Writing C# code for AWS Lambda with Visual Studio

A few prerequisites are required to begin writing code for Lambda functions:

Once you’ve installed all prerequisites, open Visual Studio and fill in the AWS credentials on the Getting Started with the AWS Toolkit for Visual Studio window displayed next to the Start Page tab. The credentials (Access Key and Secret Key) can be obtained by following the instructions outlined in the window.

With all set, let’s move on to build our Lambda project.

  • Create a .NET Core Lambda project
  • Open Visual Studio IDE and go to file> New > Project
  • On the Installed pane, Click Visual C# and then AWS Lambda Project (.NET Core) as shown below:
  • Fill out the project name with a name of your choice and click OK, leaving the defaults as they are, then move on to selecting the type of Lambda project you want to build.
  • Click Finish to create the project and review the project code and structure.

A critical file created with your project is the aws-lambda-tools-defaults.json file, where you set your function handler and other options. 

The contents of the file should look like this:

{
  "Information": [
    "This file provides default values for the deployment wizard inside Visual Studio, and the AWS Lambda commands added to the .NET Core CLI.",
    "To learn more about the Lambda commands with the .NET Core CLI execute the following command at the command line in the project root directory.",
    "dotnet lambda help",
    "All the command line options for the Lambda command can be specified in this file."
  ],
  "profile": "default",
  "region": "us-east-2",
  "configuration": "Release",
  "framework": "netcoreapp3.1",
  "function-runtime": "dotnetcore3.1",
  "function-memory-size": 256,
  "function-timeout": 30,
  "function-handler": "AWSLambda1::AWSLambda1.Function::FunctionHandler"
}

Publishing to AWS Lambda

The next step to running our code on AWS Lambda is to publish it. This is done after the code has been reviewed and you are convinced it is good to go. The following steps outline what you need to do to get your code published.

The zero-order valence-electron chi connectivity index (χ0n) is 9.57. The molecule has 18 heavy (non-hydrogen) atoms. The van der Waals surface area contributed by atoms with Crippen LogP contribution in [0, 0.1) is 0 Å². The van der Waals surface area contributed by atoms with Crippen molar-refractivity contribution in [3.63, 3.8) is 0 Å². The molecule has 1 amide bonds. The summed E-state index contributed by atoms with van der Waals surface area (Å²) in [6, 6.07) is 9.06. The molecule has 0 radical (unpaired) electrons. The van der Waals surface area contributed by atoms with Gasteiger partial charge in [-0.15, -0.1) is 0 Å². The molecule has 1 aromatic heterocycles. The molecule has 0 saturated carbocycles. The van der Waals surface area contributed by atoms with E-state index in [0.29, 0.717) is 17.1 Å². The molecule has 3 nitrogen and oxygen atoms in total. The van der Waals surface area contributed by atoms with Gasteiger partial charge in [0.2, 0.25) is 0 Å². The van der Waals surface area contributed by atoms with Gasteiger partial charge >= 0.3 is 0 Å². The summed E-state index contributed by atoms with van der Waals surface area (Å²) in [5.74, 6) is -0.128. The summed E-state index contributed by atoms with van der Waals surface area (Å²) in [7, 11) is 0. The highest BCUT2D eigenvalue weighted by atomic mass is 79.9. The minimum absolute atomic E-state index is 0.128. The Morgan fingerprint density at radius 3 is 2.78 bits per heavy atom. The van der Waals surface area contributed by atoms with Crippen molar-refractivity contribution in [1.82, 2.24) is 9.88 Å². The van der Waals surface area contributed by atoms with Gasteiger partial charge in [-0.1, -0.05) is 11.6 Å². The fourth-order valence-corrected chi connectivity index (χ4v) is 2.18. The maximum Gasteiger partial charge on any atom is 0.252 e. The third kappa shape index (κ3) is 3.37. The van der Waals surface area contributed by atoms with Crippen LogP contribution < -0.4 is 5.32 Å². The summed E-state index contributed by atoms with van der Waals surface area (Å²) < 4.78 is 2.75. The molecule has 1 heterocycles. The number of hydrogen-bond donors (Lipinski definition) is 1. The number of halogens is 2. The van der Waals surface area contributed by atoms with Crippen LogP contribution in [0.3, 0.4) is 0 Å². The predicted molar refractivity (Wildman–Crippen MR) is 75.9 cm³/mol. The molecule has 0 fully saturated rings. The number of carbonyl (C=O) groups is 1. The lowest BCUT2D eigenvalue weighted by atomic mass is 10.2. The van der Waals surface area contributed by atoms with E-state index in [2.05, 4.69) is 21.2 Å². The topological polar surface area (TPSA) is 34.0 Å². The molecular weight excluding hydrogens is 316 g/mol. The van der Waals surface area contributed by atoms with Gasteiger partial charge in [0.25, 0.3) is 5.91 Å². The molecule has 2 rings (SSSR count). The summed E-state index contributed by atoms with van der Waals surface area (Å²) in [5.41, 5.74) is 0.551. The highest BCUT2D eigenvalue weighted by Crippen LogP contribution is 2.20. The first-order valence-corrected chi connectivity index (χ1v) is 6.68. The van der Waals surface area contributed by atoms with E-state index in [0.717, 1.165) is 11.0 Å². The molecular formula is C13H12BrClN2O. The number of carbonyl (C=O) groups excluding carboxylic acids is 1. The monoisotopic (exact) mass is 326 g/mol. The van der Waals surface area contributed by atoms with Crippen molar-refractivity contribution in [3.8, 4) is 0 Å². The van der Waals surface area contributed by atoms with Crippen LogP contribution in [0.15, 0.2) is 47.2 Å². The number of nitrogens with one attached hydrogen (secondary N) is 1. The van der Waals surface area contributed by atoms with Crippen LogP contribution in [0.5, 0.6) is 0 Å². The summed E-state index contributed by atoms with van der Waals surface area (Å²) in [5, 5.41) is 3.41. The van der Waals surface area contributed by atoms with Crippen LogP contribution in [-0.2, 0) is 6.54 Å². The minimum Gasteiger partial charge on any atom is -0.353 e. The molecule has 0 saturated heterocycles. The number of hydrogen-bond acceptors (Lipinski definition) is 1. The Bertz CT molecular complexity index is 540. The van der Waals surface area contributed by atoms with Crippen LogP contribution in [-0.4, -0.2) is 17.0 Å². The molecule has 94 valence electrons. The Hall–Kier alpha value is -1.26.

• On the right side, you can see the project. There, in the Solution Explorer, click Publish to AWS Lambda.
  • Next, fill in the Function Name in the Upload to AWS Lambda window that appears. You can give any preferred name to your function at this point. Once you are done, click Next.
  • On the Advanced Function Details page, fill the Role Name section with a role associated with your AWS account. This is a required field to supply before proceeding to the next stage of the upload process. Other sections include the VPC section (only applicable if your function will be accessing resources on Amazon VPC) and the Environment section.
  • Once your function begins uploading, a window is displayed showing the status of the upload, after which a function view page is displayed where you can test your function and view logs, respectively.
  • The Invoke button begins testing the function while the log output displays the output from the test. These logs are also saved into CloudWatch Logs in AWS, where more details on the logs can be viewed.

Conclusion

Now, you have a quick peek into what you need to know to build and publish serverless applications with the powerful C# programming language, and though at Dashbird, we are more inclined towards AWS Lambda, nothing is stopping you from exploring both the Microsoft Azure functions and AWS Lambda options in getting that serverless infrastructure for your applications.


Further reading:

How to get an overview of C# Lambda functions

AWS vs Azure, a quick comparison

Serverless observability and real-time troubleshooting

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Made by developers for developers

Dashbird was born out of our own need for an enhanced serverless debugging and monitoring tool, and we take pride in being developers.

What our customers say

Dashbird gives us a simple and easy to use tool to have peace of mind and know that all of our Serverless functions are running correctly. We are instantly aware now if there’s a problem. We love the fact that we have enough information in the Slack notification itself to take appropriate action immediately and know exactly where the issue occurred.

Thanks to Dashbird the time to discover the occurrence of an issue reduced from 2-4 hours to a matter of seconds or minutes. It also means that hundreds of dollars are saved every month.

Great onboarding: it takes just a couple of minutes to connect an AWS account to an organization in Dashbird. The UI is clean and gives a good overview of what is happening with the Lambdas and API Gateways in the account.

I mean, it is just extremely time-saving. It’s so efficient! I don’t think it’s an exaggeration or dramatic to say that Dashbird has been a lifesaver for us.

Dashbird provides an easier interface to monitor and debug problems with our Lambdas. Relevant logs are simple to find and view. Dashbird’s support has been good, and they take product suggestions with grace.

Great UI. Easy to navigate through CloudWatch logs. Simple setup.

Dashbird helped us refine the size of our Lambdas, resulting in significantly reduced costs. We have Dashbird alert us in seconds via email when any of our functions behaves abnormally. Their app immediately makes the cause and severity of errors obvious.